Why you shouldn't drink wine while you're stressed

·Contributor
Glass of wine
[Photo: Pexels]

We’re all guilty of cracking open a bottle of Shiraz after a long hard day – besides a good warm bath, nothing quite relaxes the senses in the same way.

But apparently, it’s not as much of a stress reliever as it seems, due to the way it affects our brains.

If anything, it makes us want to drink more and more, without feeling making us feel any better.

A study by the University of Pennsylvania looked into the effects of drinking while stressed by examining the brain chemistry of rats.

Researchers exposed the rats to stress, then gave them what was essentially an alcoholic drink (sugar water and ethanol) after a period of 15 hours, measuring how much they drank.

stressed woman on laptop
[Photo: Pexels]

The stressed rats guzzled far more mixture than the group that weren’t stressed. And not only this, but they continued the habit for several weeks afterwards.

The scientists’ findings, published in Neuron, show that rats exposed to stress had a “weakened alcohol-induced dopamine response and voluntarily drank more alcohol compared to controls [the non-stressed mice]”.

In other words, the stress weakened their natural pleasure response – meaning that alcohol didn’t trigger the reward centre in the way it usually would.

And as a result, they drank more and more.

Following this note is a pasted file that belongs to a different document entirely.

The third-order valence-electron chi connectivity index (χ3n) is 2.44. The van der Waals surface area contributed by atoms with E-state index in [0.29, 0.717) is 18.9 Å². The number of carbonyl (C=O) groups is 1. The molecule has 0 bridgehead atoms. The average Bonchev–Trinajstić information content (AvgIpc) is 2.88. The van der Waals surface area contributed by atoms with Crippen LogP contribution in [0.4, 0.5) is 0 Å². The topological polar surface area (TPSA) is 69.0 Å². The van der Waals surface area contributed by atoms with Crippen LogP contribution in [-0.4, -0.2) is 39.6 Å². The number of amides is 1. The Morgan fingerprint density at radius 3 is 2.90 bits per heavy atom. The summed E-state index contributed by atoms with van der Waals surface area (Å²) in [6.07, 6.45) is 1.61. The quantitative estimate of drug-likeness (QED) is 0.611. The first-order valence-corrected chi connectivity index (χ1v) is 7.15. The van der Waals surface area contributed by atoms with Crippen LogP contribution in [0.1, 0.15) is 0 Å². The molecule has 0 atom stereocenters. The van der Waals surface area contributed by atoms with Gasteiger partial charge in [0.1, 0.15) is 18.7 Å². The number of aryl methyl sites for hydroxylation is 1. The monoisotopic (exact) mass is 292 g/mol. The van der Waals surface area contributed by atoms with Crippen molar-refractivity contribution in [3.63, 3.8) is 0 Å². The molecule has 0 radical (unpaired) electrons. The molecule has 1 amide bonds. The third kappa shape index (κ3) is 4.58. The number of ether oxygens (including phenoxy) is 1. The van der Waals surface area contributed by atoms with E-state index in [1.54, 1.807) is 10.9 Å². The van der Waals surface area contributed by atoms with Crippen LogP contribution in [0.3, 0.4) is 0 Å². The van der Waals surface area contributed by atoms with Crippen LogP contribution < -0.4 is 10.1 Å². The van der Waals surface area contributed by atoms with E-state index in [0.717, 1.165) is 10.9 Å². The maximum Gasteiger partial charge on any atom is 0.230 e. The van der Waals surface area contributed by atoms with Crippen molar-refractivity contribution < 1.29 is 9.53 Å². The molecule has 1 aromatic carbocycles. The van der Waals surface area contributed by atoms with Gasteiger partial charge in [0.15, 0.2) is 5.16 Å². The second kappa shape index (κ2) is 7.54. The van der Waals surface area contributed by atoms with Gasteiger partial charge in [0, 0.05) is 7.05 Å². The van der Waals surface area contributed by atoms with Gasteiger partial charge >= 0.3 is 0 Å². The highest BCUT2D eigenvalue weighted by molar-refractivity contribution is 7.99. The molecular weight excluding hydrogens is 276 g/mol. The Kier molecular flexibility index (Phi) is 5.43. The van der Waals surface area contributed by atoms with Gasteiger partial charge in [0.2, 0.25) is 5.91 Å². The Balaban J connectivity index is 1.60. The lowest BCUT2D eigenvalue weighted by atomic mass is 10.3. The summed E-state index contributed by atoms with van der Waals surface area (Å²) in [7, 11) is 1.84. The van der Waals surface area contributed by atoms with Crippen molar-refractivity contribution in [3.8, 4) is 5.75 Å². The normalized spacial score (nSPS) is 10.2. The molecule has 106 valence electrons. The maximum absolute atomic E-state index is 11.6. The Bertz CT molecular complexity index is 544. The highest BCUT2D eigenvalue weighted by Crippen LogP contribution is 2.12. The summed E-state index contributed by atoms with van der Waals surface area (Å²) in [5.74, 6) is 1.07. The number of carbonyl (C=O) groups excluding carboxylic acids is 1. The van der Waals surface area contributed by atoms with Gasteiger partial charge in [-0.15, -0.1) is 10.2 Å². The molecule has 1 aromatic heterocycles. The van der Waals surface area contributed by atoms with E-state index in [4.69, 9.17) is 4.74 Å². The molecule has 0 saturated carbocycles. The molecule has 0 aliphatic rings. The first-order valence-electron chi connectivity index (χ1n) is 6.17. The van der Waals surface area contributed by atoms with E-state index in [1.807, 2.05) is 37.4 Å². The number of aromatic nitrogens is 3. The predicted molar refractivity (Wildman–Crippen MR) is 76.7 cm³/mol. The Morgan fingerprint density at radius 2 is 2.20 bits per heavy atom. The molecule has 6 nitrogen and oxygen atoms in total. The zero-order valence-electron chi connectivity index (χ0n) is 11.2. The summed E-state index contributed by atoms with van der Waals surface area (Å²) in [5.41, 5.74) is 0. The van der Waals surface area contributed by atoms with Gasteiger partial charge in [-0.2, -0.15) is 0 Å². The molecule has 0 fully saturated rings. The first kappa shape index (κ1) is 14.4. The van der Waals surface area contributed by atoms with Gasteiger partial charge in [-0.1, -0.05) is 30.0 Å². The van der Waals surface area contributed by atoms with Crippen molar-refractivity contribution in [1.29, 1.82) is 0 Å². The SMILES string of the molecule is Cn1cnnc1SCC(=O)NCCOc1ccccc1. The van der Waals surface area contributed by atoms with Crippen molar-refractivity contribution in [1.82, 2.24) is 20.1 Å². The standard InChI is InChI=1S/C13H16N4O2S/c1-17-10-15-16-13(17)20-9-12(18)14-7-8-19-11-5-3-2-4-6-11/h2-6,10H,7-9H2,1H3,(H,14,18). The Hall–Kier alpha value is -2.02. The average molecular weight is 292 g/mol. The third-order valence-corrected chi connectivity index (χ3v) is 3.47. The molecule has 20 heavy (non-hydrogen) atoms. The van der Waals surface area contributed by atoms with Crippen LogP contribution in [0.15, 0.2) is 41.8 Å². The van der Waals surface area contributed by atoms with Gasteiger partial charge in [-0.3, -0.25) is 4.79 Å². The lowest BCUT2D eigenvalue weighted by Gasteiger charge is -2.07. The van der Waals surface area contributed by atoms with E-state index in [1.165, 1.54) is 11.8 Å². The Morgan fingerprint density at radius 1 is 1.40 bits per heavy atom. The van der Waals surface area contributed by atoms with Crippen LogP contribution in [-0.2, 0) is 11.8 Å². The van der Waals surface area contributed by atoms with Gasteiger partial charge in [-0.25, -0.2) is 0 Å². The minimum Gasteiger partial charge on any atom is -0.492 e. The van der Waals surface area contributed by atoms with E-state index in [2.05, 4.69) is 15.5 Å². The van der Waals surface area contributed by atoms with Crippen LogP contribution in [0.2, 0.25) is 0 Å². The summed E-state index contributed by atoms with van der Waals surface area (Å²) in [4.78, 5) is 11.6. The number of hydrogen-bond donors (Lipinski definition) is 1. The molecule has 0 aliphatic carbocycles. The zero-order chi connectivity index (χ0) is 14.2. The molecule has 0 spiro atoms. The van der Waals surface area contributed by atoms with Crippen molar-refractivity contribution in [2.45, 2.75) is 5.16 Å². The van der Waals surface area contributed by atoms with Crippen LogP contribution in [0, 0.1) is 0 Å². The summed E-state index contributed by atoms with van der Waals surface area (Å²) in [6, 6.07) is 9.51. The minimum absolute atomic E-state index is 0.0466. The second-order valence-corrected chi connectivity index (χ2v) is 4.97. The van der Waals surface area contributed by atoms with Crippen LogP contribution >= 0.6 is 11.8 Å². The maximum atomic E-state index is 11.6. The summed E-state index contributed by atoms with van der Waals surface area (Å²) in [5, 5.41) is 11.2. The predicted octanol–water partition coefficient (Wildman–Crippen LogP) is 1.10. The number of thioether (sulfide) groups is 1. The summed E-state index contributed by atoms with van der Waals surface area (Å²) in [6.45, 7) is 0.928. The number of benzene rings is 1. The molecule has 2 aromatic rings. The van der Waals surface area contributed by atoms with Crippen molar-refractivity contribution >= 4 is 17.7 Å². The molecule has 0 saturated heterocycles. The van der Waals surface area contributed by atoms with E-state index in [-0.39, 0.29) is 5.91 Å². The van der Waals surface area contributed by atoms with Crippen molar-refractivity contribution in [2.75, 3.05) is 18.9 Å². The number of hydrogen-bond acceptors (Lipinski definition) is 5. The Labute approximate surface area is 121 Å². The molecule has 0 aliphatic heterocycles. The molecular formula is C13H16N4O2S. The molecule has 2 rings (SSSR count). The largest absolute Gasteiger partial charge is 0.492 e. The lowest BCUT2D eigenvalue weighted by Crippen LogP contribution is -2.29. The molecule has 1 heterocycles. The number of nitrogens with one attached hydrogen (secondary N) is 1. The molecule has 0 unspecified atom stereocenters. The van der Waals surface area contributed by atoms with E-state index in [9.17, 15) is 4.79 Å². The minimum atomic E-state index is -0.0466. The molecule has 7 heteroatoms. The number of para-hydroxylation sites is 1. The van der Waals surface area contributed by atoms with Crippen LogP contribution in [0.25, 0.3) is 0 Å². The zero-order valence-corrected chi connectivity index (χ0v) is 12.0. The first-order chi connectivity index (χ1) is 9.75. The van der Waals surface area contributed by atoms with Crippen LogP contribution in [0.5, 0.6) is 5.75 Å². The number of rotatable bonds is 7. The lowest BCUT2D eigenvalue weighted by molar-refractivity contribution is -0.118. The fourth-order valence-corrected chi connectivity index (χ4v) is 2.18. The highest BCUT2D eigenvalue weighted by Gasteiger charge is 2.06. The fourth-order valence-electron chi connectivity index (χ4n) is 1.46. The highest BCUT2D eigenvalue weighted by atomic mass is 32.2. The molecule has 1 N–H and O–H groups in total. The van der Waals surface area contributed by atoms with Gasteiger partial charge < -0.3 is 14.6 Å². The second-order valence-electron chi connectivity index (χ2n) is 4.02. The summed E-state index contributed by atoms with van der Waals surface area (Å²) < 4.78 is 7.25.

Not only this, but they found that this exposure to booze and stress could change the rats’ reward circuitry; neurons that would usually inhibit the mice from drinking flipped around and got them excited about drinking instead.

Rat
[Photo: Pexels]

And when the rats were given a chemical that reduced the effects of stress – putting their circuitry back to normal – they drank less again.

This may not come as a surprise – we’ve all had a rubbish day, knocked back a few G&Ts at the end and only felt more miserable and drunker.

But these could be pretty useful findings for figuring out how to treat PTSD:

“This line of research has implications for people with PTSD who have an increased risk for over-use of alcohol and drugs,” John Dani, PhD, chair of the department of Neuroscience in the Perelman School of Medicine at the University of Pennsylvania said.

And so, the team is looking further into how we can tweak this reward system in order to prevent us from drinking too much.

What do you think about the study? Tweet us at @YahooStyleUK.

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